Bear in mind: it’s use actually probably comes from a good place: a client who says this likely thinks they’re doing something good for you by giving you creative freedom. “Designers will love me! I’ll just let them do what they want!”
It seems they don’t understand that the design process is not magic and that a designer requires direction that can only come from them. They’re also probably not considering the fact that if you do attempt to make something with no direction, they’re likely to reject it and be confused as to how you could have thought the thing you made was anything like what they wanted. They don’t realize they actually do have constraints/preferences/direction, but just have trouble conceptualizing those things without first seeing something to give them an idea of what they (don’t) want.
Sometimes it might help to actually do a bit of work just to gauge their response. Remember physics: static friction > kinetic friction. It’s easier to move forward on something once it’s already moving. You can often pull the direction out of a client by testing for what they (don’t) like.
Again: this is something that can literally be solved with a simple conversation.
Ask for some direction. Have a conversation about what the client is trying to achieve. Make it clear that being completely open ended isn’t conducive to good work.
“I like this thing. Copy it.”
It should go without saying why you shouldn’t literally copy someone else’s work directly. There’s the obvious copyright/trademark issues (and a side of legal ramifications to boot), but really it’s a point of ethics. No designer should copy another’s work, and a client shouldn’t expect that.
But I’ve found the real reason a client is saying something like this is because they know they like something they’ve seen and are wary about “risking” any changes. They’re sure they like it, why modify? It’s not that they’re adamantly married to the thing they’ve seen because they’re 100% sure it’s perfect for them, it’s just simpler to go with what you know you already like.
Look at the bright side: the client is giving you essentially as clear direction as possible.
Have the client explain specifically what they like about the design, and work within the framework they create; use your own style, but be inspired by that work. Maybe point out the legal/ethical thing if they seem adamant.
“Our Audience is Everyone.”
Part of making good design is knowing who you’re designing for. This is one of those things that can separate “people who make pretty things” from “people who do actual good work”. Being able to narrow to a smaller set than “every human on earth” is definitely helpful; it’s one piece of many that can inform the style and tone you aim for.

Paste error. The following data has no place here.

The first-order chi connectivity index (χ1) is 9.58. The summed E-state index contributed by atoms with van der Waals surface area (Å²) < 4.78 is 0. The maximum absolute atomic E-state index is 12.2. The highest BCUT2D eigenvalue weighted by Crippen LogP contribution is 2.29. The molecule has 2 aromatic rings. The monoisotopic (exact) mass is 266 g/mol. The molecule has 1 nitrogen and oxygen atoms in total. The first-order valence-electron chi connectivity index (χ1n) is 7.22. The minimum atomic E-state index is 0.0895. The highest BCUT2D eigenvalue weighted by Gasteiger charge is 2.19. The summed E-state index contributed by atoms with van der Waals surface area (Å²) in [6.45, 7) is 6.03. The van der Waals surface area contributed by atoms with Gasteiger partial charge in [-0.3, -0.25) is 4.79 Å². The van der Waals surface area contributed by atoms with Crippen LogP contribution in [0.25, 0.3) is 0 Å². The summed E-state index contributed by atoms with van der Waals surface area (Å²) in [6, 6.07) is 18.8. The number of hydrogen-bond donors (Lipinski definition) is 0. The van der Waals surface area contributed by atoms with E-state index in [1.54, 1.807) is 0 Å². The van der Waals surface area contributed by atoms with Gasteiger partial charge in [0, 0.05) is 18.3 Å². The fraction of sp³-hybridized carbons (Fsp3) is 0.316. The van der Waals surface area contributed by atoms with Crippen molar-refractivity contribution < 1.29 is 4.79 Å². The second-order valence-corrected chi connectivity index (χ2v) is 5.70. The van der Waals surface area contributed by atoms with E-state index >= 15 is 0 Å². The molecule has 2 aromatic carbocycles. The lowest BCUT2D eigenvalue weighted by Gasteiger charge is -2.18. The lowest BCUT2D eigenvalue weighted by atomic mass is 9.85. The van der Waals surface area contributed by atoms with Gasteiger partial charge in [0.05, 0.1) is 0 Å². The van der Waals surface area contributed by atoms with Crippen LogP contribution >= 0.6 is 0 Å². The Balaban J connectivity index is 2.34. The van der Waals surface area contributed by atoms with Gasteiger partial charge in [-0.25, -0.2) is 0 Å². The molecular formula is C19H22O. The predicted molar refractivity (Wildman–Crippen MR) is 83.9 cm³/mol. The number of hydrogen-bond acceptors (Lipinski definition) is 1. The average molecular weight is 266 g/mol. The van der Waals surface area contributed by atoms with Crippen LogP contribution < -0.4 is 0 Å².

The point here is that clients generally don’t mean this literally. They mean something like “Our potential clientele is very wide ranging.” Or, they really haven’t considered the ways their audience might be limited. It’s a matter of really considering who a client is vying for and understanding that “target audience” doesn’t mean “only this group”, it means “mostly this group”. It’s about building a general picture of what a likely client is like.
Ask about some categorical ways you might narrow an audience: gender, economic class, age range, etc. Make it clear that having a target audience doesn’t mean ignoring those who don’t fit under that umbrella; it’s just about playing to strengths. Very few businesses would be helped by marketing toward babies. That’s a place to start, at least.
The constant should be painfully obvious at this point: a lot of things clients say that seem annoying, are actually things they’re saying because they don’t know exactly how to say the thing they want to say. Have a conversation. Ask relevant questions. Stop making fun of your clients and start talking to them.
A lot of this requires you to have/develop skills that you may not have ever thought you needed. You’d need to be able to remain clear-headed in the face of (sometimes silly and/or cringe-worthy) criticism; you’d need to be confident and strongly-opinionated without being prickly. Essentially, you need to seem like someone who knows what they’re talking about, in addition to actually knowing. And you also need to be willing to lose certain jobs, on the rare occasions that a client just really, really wants that lens flare.
And a final caveat: I know some clients are genuinely annoying. To hell with them.